(Editors Note: This is a story about a girl who stutters and her mom, who is very proud of her.)
Summer vacation was about over and back-to-school time was just around the corner. Before a new school year begins, we make a phone call to our daughter’s new teacher, to tell him or her a little about our daughter, including her strong points and weak points, of which she doesn’t have many at all, of course! We also let the teacher know that our daughter happens to stutter. We give the new teacher some helpful information about stuttering and say thank-you and have a great year. We try to keep the conversation short and sweet, because we know teachers are very busy at this time of year, and we don’t want to annoy her before school even starts.
So, our daughter goes off to school. The first week she tells me that her teacher is doing something different this year. Each week, there will be a “Student-Of-The Week”. It will be their special time for the whole week, the class will get to know them and a little bit about their lives. On Friday of that week, they get to bring a VIP (very important person) with them to class. This VIP can be someone in their life who has done or is doing something that is special or makes an impression on them.
My daughter tells me, her mother, that she wants me to be her VIP and tell her class about my tennis playing ability. Well, the thought of speaking in front of her class and teacher is VERY scary. So I said, well that sounds great, but I was secretly hoping that by the times her week came, she would think of someone else to bring to class.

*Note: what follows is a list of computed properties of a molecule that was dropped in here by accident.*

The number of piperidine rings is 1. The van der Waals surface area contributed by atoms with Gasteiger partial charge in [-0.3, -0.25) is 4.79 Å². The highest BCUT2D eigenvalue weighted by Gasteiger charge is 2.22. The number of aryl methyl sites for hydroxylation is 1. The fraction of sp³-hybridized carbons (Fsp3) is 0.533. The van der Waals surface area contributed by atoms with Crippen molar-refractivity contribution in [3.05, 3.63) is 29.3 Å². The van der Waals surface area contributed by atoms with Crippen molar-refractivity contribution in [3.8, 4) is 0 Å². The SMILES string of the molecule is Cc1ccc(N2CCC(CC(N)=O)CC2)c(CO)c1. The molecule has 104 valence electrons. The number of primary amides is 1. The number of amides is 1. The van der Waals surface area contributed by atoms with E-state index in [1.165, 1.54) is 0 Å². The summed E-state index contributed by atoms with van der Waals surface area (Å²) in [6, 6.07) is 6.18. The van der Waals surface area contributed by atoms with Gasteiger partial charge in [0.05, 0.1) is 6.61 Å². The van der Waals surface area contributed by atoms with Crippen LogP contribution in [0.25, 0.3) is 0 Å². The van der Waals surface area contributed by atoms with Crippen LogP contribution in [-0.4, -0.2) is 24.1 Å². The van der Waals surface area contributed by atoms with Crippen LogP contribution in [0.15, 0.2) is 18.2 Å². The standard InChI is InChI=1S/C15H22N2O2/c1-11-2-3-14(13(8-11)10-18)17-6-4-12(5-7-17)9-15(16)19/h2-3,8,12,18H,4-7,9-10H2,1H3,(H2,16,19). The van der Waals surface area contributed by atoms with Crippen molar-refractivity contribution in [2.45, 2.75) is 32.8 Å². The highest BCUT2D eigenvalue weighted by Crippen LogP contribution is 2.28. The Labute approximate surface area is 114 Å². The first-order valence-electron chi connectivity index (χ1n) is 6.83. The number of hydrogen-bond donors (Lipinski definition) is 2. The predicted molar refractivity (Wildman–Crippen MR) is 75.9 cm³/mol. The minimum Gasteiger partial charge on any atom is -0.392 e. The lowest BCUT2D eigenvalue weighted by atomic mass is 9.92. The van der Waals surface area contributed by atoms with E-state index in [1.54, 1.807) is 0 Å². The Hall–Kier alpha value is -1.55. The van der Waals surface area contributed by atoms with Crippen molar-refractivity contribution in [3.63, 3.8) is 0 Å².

By the time the second week of school is well under way, I get a phone call from Gianna’s teacher. She tells me about the “Student-Of-The-Week” and tells me she wants Gianna to be the first one, because she stutters and the teacher wanted her to be the first one to feel really special. I was OK with that. Her teacher also had some concerns about Gianna being shy and quiet, and that it might have to do with her stuttering.
I told her that as parents of a child who stutters we try not to associate things she may or may not do based on her stuttering. Maybe she is being quiet because it is a new class and she doesn’t know a lot of the children and the children don’t know her. That’s when I came up with a great idea. I would come in briefly and talk about the tennis thing, but her father would be the true VIP. You see, Gianna’s father also stutters, and speaks at parents groups, colleges, etc about stuttering. I ran this past my daughter and she was thrilled.
Friday comes and we put together a few special things to help the kids understand what it feels like when someone gets stuck on words and we have Friends tee shirts for all the children and the teacher. At the end of the day, her classmates seem to understand and are curious about the whole subject of stuttering and very open about how to make Gianna feel comfortable. They ask questions, and at the end of the day, the teacher asks, “So class, what have we learned about stuttering?” One little girl says, “That is is OK to stutter”.
I conclude by saying that people who stutter just want you to know that they stutter. It is something that they do, and sometimes it is hard. We had everyone put his or her Friends tee shirts on and we took a picture. WHAT A DAY! I really felt something special happened that afternoon. Something special for my daughter, Gianna.
This was a true story, from a mother whose daughter just happens to stutter.